Spoon of the Season: Spring

Our American Made Copper Slotted Spoon


Happy Spring from your favorite American Spoon Makers! It's fitting that this experimental, new, creative endeavor of ours is coming to life in the season of birth and growth. Our spring design is a slotted copper spoon made with an egg-inspired copper bowl and a uniquely forged octagonal bronze handle. We love the copper spoon line that we have created, and branching off from it came naturally. It's a conversation-starting serving utensil as well as a functional kitchen tool.



We played with a few shapes and sizes for the spring bowl, but I wanted it to be oblong and have straining holes. The egg-like shape seemed appropriate for Spring, and something we’ve never tried before. Once the shape was decided, I cut 20 ovals out of soft, pure copper sheet by hand with tin snips. The oval is hammered down into a thick, carved wooden dish to give it the initial depth. The planishing step is next, where I strike the outer surface of the bowl with a light hammer over the entire surface. This is done on top of a hard steel dome custom made for the process, so that the copper is being sandwiched in between two surfaces of hard steel, causing the copper to spread and harden. A bowl this size takes between 500 and 600 hammer strikes to planish. After planishing, I hammer the bowls again into a hand-carved wooden form to reinforce the final shape, then grind the edges level all the way around. Using a master template with the holes arranged how I like, I marked every bowl and drilled the straining holes. After  the edges of the bowl and holes, the whole bowl is cleaned thoroughly with copper polish, and it’s almost ready to be attached to the handle.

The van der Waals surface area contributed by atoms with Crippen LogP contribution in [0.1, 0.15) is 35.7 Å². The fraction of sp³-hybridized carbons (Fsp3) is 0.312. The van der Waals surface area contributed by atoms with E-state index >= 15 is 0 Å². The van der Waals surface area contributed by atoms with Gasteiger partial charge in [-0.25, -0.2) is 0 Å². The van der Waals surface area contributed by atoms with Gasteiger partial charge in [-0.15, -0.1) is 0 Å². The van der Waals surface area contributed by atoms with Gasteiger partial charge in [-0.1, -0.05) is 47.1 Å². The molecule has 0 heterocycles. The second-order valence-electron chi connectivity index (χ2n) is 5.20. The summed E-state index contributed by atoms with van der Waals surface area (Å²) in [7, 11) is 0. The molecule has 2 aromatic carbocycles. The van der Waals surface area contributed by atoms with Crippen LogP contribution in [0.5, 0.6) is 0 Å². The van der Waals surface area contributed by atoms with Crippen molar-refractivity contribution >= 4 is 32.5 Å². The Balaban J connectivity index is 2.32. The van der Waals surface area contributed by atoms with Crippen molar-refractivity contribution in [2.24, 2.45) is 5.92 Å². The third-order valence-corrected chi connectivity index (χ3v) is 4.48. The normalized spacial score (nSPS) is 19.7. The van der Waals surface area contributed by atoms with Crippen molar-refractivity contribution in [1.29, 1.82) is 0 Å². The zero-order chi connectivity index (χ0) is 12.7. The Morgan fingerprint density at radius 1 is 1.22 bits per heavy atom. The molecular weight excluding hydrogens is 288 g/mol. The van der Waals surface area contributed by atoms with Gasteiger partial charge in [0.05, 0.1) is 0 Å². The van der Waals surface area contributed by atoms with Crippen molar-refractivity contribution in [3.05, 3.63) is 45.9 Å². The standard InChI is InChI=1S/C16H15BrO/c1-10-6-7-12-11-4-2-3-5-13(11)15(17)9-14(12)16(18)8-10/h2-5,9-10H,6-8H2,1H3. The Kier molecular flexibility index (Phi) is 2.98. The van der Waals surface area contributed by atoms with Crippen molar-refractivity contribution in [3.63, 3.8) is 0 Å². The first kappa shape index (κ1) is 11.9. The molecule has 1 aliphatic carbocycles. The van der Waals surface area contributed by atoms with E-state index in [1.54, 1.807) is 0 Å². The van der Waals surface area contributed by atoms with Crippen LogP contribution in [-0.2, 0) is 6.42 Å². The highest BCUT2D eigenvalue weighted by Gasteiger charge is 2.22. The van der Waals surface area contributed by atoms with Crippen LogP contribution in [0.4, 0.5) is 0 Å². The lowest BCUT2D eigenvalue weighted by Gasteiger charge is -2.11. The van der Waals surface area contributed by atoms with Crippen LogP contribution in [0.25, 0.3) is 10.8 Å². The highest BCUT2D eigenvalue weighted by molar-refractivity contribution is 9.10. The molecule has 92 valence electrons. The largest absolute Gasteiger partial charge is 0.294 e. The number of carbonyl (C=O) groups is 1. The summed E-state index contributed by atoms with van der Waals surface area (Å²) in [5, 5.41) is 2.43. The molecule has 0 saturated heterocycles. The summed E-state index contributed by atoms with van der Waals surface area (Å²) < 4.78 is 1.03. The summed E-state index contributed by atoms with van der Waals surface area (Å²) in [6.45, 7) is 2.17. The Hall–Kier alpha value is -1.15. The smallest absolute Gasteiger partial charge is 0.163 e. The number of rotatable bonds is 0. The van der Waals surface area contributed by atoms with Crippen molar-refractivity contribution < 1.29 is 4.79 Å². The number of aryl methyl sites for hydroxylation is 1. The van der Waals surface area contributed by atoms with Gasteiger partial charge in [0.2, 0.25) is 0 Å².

The handle is forged from quarter-inch bronze rod. I wanted a whimsical shape for the spring spoon, and so the design ended up looking something like a long leaf or even a feather. To accomplish the unique shape, I first forged the bowl-end of the rod into an octagon, which took two-to-three cycles of heating in the forge and hammering. Then the attachment part is forged using a very round, heavy hammer. Tilting the piece while forging with a rounding hammer gives the attachment a concave shape that mates to the bowl. Once the forging on that end is complete, it’s cooled by dunking in water and the other end can be forged. To accomplish the feather shape, I tapered the end so that the bronze would still be tapered after spreading, even though the material gets thinner towards the end. The final heating is done in the forge, and the bronze is widened by hard, accurate hammer blows on both sides of the surface, creating the ridge in the center and giving the handle a gentle upward curve. I drilled the three holes in my finished handles and ground off any extra material before finally polishing them with high grit sandpaper. 

Each handle is mated individually to a bowl, and held against it to place the holes accurately since each piece is unique. Once the copper rivets are set by hand, the Spring Spoon of the Season is complete. Each spoon has over one thousand hammer blows involved in it’s creation. 


This piece was created exclusively for our spoon of the season club, but we do plan on adding a slotted spoon to our shop later this year.

Thanks as always for supporting craft in America!

With Care, Leslie + Park

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